Dire situation


United Nations officials describe the situation in the Central African Republic as “complete chaos.” They call for decisive international intervention. Yet such action would appear to have limited prospects for success, at best.

Events in the C.A.R. are deteriorating. The central government has lost the ability to maintain law and order. Atrocities, including religious, ethnic, and gender-based violence, are spreading.

Seleka, a Muslim-based movement, overthrew the previous government last March in the predominantly Christian country. But the movement lacks discipline, and self-proclaimed president Michel Djotodia lacks authority.

France has 400 troops securing the airport in the nation’s capital, and is thinking of sending another 1,000 soldiers. France intervened elsewhere in Africa with thousands of troops when northern Mali risked falling under the control of hostile Islamic and Tuareg forces. But France has remained reticent about involvement in the C.A.R.

The Central African Republic, in the center of Africa, borders six other African nations. There was hope that those neighbors would feel a responsibility to end the suffering in the C.A.R. and prevent its chaos from spreading through the introduction of an African Union peacekeeping force. Yet none of these countries is strong in its own right; as a group they may not be in a position to tackle the C.A.R.’s growing dilemma.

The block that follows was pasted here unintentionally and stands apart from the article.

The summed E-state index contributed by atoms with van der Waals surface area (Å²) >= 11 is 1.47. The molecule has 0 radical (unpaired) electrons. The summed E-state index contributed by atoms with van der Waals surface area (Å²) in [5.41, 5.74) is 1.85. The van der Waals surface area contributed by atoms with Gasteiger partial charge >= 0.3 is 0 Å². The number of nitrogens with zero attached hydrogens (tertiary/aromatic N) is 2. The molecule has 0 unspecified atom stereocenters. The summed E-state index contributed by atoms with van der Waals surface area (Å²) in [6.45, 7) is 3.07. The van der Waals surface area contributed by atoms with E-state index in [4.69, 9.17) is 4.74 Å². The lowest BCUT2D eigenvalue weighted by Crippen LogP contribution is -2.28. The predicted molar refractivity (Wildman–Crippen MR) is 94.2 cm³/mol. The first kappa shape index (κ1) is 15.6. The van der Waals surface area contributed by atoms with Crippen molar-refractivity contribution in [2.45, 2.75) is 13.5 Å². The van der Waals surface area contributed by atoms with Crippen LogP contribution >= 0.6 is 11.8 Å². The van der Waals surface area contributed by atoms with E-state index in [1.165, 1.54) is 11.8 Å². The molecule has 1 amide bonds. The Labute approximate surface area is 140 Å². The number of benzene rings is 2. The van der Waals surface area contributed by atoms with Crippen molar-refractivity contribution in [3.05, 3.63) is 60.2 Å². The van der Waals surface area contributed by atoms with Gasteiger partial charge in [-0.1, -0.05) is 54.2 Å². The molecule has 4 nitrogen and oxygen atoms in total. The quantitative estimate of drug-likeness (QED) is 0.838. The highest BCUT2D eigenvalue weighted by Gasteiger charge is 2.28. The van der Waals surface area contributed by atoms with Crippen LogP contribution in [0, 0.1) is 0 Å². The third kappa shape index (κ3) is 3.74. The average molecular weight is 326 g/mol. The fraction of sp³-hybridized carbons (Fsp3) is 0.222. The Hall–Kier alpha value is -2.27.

The Central African Republic has the capacity to be a reasonably functioning country. It has diamonds for cash. But it has had consistently weak or even evil government, including the notorious Emperor Bokassa I at one point.

The country may not be of particular interest to any outside power. Yet its 4.5 million people do not deserve to endure the suffering inflicted on them now, unnoticed and unaided.

The introduction of a rapid-intervention force drawn from U.N. troops in the Democratic Republic of the Congo might provide immediate respite, while a larger U.N. peacekeeping force is mounted to restore order.